Deborah Harkins Deborah Harkins, who co-edits WVFC's site, was an assigning editor at New York magazine for more than 20 years. She has also been the articles editor of The Modern Estate, a columnist for The New York Daily News, and associate editor at NYCityWoman.com.
Money & Careers

Days of Their Lives—Earth, Fire, Water: Jerolyn Morrison’s Dream Job

By Deborah Harkins
By Deborah Harkins

Jerolyn and her fellow researchers tease out the details of the ancient Minoans’ domestic life through piecing together shattered objects, chemical analysis, experiments (like cooking demonstrations), and informed speculation. "We put these deposits together very slowly, very meticulously, to form a story about an archaeological deposit that’s been excavated," she tells us.

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Books · Fitness

That’s Why the Lady Is an Ump

By Deborah Harkins
By Deborah Harkins

Perry Barber has called more baseball games during her 32-year career than any other woman umpire, and more than a lot of men, too. She means to continue umping as long as her strength and her legs hold up—and goddess help any bureaucrat who tries to keep her out of the game.

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Money & Careers

Risky Business: Reinventing Life in Middle Age—or Later

By Deborah Harkins
By Deborah Harkins

“Law school almost killed me. It almost kills even the 22-year-olds,” says Diane Bradshaw. A singer-dancer-actress for a quarter of a century, she finally yielded, when she was 48, to the continuing call of a college education. “Law school tore up my guts,” she says. “But I'm glad it did, because practicing law tears up your guts too, and a lawyer has to be able to withstand that.” And then there was the financial risk . . .

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Health · News

The Vulnerable Female Body: “Putting Back the Damaged Parts”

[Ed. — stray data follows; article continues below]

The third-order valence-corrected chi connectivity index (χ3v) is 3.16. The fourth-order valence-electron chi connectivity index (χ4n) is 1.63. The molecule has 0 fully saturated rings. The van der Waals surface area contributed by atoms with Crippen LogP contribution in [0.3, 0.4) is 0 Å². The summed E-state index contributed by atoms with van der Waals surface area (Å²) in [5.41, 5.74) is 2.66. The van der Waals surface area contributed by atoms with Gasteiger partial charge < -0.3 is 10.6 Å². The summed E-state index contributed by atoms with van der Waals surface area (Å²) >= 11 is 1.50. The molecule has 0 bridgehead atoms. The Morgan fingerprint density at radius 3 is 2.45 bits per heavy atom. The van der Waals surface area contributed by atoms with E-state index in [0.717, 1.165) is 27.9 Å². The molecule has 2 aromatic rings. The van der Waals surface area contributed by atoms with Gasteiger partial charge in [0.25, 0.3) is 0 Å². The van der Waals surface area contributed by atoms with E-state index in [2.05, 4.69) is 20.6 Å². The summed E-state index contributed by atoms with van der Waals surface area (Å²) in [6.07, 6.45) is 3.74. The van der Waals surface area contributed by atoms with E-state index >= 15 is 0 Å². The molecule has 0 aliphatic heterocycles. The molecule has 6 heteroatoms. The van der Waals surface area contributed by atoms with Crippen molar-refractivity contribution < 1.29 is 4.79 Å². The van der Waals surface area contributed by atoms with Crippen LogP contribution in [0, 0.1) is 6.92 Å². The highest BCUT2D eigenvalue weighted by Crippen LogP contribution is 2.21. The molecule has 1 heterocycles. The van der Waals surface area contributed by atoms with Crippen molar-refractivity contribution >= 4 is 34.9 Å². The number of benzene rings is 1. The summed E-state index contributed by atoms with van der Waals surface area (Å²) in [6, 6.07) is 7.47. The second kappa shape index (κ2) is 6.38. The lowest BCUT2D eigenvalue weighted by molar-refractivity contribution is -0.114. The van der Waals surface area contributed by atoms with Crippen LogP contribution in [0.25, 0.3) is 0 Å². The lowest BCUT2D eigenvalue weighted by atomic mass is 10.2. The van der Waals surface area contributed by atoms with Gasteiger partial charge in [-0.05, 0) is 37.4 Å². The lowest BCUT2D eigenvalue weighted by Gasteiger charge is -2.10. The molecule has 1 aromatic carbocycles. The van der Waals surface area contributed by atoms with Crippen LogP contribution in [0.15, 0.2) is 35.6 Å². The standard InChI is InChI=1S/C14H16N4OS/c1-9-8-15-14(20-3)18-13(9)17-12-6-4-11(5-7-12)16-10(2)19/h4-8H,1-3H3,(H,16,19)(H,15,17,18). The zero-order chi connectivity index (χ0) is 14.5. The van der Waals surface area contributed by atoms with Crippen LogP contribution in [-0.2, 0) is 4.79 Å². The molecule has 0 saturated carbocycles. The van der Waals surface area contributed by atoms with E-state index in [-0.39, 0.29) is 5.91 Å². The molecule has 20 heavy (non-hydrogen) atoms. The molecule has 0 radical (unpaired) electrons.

By Deborah Harkins
By Deborah Harkins

Dr. Lauri Romanzi operates on women in developing countries who have suffered pelvic-organ injuries—many of them through obstructed childbirth. Some of her patients "have suffered so greatly at the hands of their communities," she notes, "that even if they’re returned to fully normal function, they often don’t want to go back to their village."

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Money & Careers

Sarah Sayeed, a Woman Who’s Making a Difference

By Deborah Harkins
By Deborah Harkins

"So many people see religion as a source of division and violence," notes Dr. Sarah Sayeed. "Islam in particular is in the limelight right now as the most divisive or the most violent religion . . . but there’s so much beauty in it, so much inspiration for so many people around the world!"

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General Medical · Health

Hospice Care: A Primer for Patients and Their Caregivers

By Deborah Harkins
By Deborah Harkins

Hospice care at home is not turning the home into a hospital, but making the home environment a safe and comfortable place to die. Hospice nurse Kimberly Hone explains how a hospice team educates caregivers on how to give the patient hands-on care; manages the patient's pain; offers crisis (emergency) care; and helps shepherd caregivers through their loved one’s dying process.

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